For today’s Saturday Salon, I have the pleasure of welcoming dear friend and exciting debut historical author, Emma Locke!
Emma Locke is a writer and engineer living in the Pacific Northwest, where she loves hiking with her dog, hot yoga and riding out the annual 330 days of rain. Hiking and yoga give her time to plot, the lack of sun makes for perfect writing weather, and as for her day job, the dichotomy seems to work: her analytic side ensures her passionate, satisfying love stories don’t mulch under her bed, and her author side forces her to keep writing more.
Emma says: Thank you so much for inviting me to share a little bit about the inspiration for my new Naughty Girls series, Tessa! The Naughty Girls is a six-book series that initially came to me as a high concept a few years ago, when my girlfriends and I were single and dating. I decided to write a variant of Sex and the City in London, with heroines who are a bit more mature than the usual Regency debutante, and far more experienced. These “naughty girls” are able to access parts of London that are usually off-limits in the traditional historical romance, which set me on a quest to understand the seamier side of the Regency. Where did my heroines live? What did they do with their free time? Where were they received (and where were they shunned)?
I read all sorts of research books, mostly about bawdy houses, madams, and courtesans, and then just before Christmas, Isobel Carr sent out a tweet about her shiny new primary source. In 140 characters, Isobel convinced me that THE EPICURE’S ALMANACK, Eating and Drinking in Regency London ed. by Janet Freeman needed to go directly onto my Christmas list. Lo and behold, my brother put it under the tree. Thanks, bro!
Calendar of Good Living.
This book is designed to direct a man with a delicate stomach and a full purse, or any man with a keen strong stomach and a lean purse, where he may dine well, and to the best advantage, in London.
The ALMANACK is chiefly a restaurant guide, with hundreds of pages dedicated to commentary about different places to eat in London. I can’t stress how cool this is. Whether you need a restaurant name, or a fun fact, or the price of a meal, it’s in here.
Goose and Gridiron
The Goose and Gridiron, London House Yard, St. Paul’s Church Yard, is kept by Mr. Alleyn. Here, if there is not always a goose ready for a gridiron, there is a gridiron ready for a goose, or for any other bird or beast of prey which the guests order to be dressed on it. Here are also joints of all sorts, hot from one o’clock until five. At this house most of the western short stage coaches for Hammersmith, Turnham Green, Parson’s Green, Fulham, Putney, and Richmond, that go into the city, take up and set down their passengers.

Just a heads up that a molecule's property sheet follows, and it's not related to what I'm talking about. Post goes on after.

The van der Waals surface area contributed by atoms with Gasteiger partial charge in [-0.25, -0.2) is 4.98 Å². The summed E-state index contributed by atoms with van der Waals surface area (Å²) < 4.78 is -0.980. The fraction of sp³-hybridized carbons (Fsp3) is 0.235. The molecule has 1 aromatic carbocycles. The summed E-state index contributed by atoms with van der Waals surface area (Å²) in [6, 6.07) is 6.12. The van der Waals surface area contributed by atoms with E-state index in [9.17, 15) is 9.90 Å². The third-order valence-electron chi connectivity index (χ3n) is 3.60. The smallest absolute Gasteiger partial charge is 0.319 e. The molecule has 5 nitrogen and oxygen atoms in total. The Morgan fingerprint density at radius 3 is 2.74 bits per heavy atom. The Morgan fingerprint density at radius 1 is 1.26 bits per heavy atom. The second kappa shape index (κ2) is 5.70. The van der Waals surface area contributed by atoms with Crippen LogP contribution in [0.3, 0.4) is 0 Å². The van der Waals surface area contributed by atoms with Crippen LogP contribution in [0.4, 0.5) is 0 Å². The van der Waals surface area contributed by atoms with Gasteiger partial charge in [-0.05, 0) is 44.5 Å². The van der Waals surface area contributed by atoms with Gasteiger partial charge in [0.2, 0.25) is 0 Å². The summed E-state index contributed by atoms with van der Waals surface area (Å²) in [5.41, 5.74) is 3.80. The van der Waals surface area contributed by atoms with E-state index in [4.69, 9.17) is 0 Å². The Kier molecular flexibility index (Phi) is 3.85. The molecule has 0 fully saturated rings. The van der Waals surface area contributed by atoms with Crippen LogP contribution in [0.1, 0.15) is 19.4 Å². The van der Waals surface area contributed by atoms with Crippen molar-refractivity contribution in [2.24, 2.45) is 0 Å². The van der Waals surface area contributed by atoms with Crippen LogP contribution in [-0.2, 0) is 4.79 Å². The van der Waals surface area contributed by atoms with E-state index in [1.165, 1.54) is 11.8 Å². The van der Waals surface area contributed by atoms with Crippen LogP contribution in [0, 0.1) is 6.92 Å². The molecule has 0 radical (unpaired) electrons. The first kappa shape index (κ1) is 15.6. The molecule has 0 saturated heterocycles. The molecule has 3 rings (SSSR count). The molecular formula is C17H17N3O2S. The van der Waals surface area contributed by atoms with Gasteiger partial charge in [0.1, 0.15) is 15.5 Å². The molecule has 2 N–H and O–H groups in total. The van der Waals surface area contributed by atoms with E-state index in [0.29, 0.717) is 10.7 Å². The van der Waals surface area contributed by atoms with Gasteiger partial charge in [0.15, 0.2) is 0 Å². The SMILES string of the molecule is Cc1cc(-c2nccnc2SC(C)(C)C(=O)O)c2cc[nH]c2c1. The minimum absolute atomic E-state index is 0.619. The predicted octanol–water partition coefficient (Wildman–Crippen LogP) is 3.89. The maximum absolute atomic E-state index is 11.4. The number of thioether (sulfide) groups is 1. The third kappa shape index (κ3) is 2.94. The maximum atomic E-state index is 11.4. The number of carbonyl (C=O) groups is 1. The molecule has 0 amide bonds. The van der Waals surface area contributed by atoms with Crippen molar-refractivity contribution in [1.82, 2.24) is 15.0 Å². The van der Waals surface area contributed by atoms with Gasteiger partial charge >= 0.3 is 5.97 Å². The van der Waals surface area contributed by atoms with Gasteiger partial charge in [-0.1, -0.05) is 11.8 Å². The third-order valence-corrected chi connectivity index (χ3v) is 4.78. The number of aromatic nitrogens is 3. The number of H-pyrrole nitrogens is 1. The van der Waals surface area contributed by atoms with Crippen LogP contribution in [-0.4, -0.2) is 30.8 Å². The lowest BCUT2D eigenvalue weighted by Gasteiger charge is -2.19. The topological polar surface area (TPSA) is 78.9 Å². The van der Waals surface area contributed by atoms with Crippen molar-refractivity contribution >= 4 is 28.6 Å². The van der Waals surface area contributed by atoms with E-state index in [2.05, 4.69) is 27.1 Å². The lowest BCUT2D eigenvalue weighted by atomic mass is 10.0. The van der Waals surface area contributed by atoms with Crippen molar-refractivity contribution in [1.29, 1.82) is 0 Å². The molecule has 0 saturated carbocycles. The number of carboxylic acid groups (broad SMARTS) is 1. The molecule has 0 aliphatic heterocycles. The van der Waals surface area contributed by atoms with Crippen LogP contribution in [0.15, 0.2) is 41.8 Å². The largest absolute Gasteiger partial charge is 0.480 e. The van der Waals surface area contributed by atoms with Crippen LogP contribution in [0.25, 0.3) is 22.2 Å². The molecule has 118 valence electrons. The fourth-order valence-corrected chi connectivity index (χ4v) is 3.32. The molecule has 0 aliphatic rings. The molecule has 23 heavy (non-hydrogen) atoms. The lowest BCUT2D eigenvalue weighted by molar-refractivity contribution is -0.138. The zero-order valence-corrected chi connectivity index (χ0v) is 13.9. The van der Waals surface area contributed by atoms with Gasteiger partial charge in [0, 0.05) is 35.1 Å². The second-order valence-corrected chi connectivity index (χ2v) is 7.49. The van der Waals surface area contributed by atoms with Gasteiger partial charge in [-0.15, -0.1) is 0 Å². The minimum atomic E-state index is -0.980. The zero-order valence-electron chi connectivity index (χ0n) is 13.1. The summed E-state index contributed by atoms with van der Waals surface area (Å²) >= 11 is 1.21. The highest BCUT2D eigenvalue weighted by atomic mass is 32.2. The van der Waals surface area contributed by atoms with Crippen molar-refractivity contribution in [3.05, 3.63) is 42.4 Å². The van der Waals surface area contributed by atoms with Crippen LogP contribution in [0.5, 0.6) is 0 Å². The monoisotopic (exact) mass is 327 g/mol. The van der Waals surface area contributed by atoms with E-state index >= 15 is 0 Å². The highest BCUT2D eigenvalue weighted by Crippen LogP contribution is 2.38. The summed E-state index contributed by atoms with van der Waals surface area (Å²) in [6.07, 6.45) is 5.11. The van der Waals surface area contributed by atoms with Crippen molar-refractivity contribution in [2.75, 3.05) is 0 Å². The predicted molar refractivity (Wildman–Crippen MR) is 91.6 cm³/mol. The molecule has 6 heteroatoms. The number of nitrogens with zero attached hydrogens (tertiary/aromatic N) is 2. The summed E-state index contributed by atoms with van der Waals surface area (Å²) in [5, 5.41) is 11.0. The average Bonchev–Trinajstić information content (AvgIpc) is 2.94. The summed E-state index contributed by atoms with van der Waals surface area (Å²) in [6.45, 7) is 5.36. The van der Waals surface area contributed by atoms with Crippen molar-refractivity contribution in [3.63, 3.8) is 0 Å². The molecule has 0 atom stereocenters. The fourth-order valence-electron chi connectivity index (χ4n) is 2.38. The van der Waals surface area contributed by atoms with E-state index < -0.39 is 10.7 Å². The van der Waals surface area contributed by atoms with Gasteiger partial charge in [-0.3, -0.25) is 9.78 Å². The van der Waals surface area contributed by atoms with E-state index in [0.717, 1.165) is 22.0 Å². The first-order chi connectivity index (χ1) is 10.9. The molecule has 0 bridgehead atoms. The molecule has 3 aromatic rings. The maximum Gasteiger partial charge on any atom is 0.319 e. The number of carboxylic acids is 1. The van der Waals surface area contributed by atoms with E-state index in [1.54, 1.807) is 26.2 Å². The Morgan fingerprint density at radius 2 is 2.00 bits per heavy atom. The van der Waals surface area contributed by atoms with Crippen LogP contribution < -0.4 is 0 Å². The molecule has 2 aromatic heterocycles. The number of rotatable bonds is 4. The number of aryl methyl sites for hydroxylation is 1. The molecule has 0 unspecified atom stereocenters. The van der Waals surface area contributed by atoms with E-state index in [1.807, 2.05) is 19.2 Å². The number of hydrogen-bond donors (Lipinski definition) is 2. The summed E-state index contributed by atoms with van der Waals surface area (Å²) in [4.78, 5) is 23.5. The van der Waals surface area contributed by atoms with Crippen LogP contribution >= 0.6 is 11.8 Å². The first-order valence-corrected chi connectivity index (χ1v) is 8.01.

Did diners tip in the Regency? According to Freeman, the answer is yes. (I haven’t read the entire book yet, but she says it’s in here.) Are you curious whether a certain restaurant still exists? There is a list of “Survivors” in the back tables. Would you like to know more about vendors of industrial kitchen equipment? Who doesn’t??
There is a section about local marketplaces, their wares and relative quality, and a chapter that lists common ingredients and when they are freshest during the year. (In June, “Buck venison is now introduced at polite tables, and continues in season until the end of September. The price of a prime haunch is from three to five guineas.”) There is a glossary of drinks (no, cosmos are not listed), the names and main ingredients of prepared dishes, and a glossary of other random terms. (I will definitely be using “body snatcher” in THE PROBLEM WITH SEDUCTION.)
Tessa says: I must have this book, Emma! So glad you told us about it. Wow, buck venison was a pricey dish. Three to five guineas was no small amount then. And I love the idea of being able to visit a restaurant or pub that was in existence two hundred years ago! A Regency London Zagat’s guide–so cool.
You’ve reminded me of my personal favorite resource for day-to-day details, THE LADY’S STRATEGEM, A Repository of 1820s Directions for the Toilet, Mantua-Making, Stay-Making, Millinery & Etiquette, ed. by Frances Grimble. It has everything a young lady of the era needed to know — from how to sew her own gloves and stays, to ideas for parlor games and dinner conversation, to recipes for skin tonics and hair preparations. Though some of the cosmetics recipes involve such worrisome ingredients as arsenic (in a depilatory) and egg whites (applied to the hair, and not washed out)! *shudder*
It occurs to me that if you put these two books together, you have the makings of a great early 19th century first date. A well-coiffed couple, a fine dinner out, and sparkling conversation.
THE PROBLEM WITH SEDUCTION is the second novel in Emma’s The Naughty Girls series, and it will be released later this month. Today, one lucky commenter will win the chance to read both an advanced, electronic copy of THE PROBLEM WITH SEDUCTION and an electronic edition of THE TROUBLE WITH BEING WICKED!
Today’s post has me thinking not only about the past, but peering into the future 200 years from now… What artifacts or practices from our present-day culinary and cosmetic life will fascinate and amuse 23rd-Century dwellers? My money is on flat irons and Hot Pockets. What do you think?